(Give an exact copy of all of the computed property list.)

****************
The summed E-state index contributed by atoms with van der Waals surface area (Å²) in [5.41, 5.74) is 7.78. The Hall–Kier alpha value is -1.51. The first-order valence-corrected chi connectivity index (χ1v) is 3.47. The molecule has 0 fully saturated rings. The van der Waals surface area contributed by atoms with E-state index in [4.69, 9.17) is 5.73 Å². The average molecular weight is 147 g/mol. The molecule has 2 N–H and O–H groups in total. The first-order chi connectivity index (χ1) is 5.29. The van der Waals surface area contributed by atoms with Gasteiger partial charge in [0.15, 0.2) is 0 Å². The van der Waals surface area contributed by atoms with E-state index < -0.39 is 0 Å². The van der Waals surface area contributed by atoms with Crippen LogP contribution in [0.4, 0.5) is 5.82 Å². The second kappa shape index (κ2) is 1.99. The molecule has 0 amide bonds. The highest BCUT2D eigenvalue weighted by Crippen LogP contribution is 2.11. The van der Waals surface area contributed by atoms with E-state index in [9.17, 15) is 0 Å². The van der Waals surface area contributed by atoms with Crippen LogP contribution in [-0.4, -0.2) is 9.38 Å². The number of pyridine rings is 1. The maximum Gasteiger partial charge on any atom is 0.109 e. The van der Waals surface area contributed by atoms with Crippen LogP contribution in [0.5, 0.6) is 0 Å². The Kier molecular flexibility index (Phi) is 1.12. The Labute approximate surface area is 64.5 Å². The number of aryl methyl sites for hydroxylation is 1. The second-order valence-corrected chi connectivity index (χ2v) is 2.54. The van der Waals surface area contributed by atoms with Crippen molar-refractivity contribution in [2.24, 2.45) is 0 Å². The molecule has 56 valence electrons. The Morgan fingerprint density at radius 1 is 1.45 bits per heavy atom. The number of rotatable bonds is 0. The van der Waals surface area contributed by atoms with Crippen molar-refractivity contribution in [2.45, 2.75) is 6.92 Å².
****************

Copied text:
The summed E-state index contributed by atoms with van der Waals surface area (Å²) in [5.41, 5.74) is 7.78. The Hall–Kier alpha value is -1.51. The first-order valence-corrected chi connectivity index (χ1v) is 3.47. The molecule has 0 fully saturated rings. The van der Waals surface area contributed by atoms with E-state index in [4.69, 9.17) is 5.73 Å². The average molecular weight is 147 g/mol. The molecule has 2 N–H and O–H groups in total. The first-order chi connectivity index (χ1) is 5.29. The van der Waals surface area contributed by atoms with Gasteiger partial charge in [0.15, 0.2) is 0 Å². The van der Waals surface area contributed by atoms with E-state index < -0.39 is 0 Å². The van der Waals surface area contributed by atoms with Crippen LogP contribution in [0.4, 0.5) is 5.82 Å². The second kappa shape index (κ2) is 1.99. The molecule has 0 amide bonds. The highest BCUT2D eigenvalue weighted by Crippen LogP contribution is 2.11. The van der Waals surface area contributed by atoms with E-state index in [9.17, 15) is 0 Å². The van der Waals surface area contributed by atoms with Crippen LogP contribution in [-0.4, -0.2) is 9.38 Å². The number of pyridine rings is 1. The maximum Gasteiger partial charge on any atom is 0.109 e. The van der Waals surface area contributed by atoms with Crippen LogP contribution in [0.5, 0.6) is 0 Å². The Kier molecular flexibility index (Phi) is 1.12. The Labute approximate surface area is 64.5 Å². The number of aryl methyl sites for hydroxylation is 1. The second-order valence-corrected chi connectivity index (χ2v) is 2.54. The van der Waals surface area contributed by atoms with Crippen molar-refractivity contribution in [2.24, 2.45) is 0 Å². The molecule has 56 valence electrons. The Morgan fingerprint density at radius 1 is 1.45 bits per heavy atom. The number of rotatable bonds is 0. The van der Waals surface area contributed by atoms with Crippen molar-refractivity contribution in [2.45, 2.75) is 6.92 Å².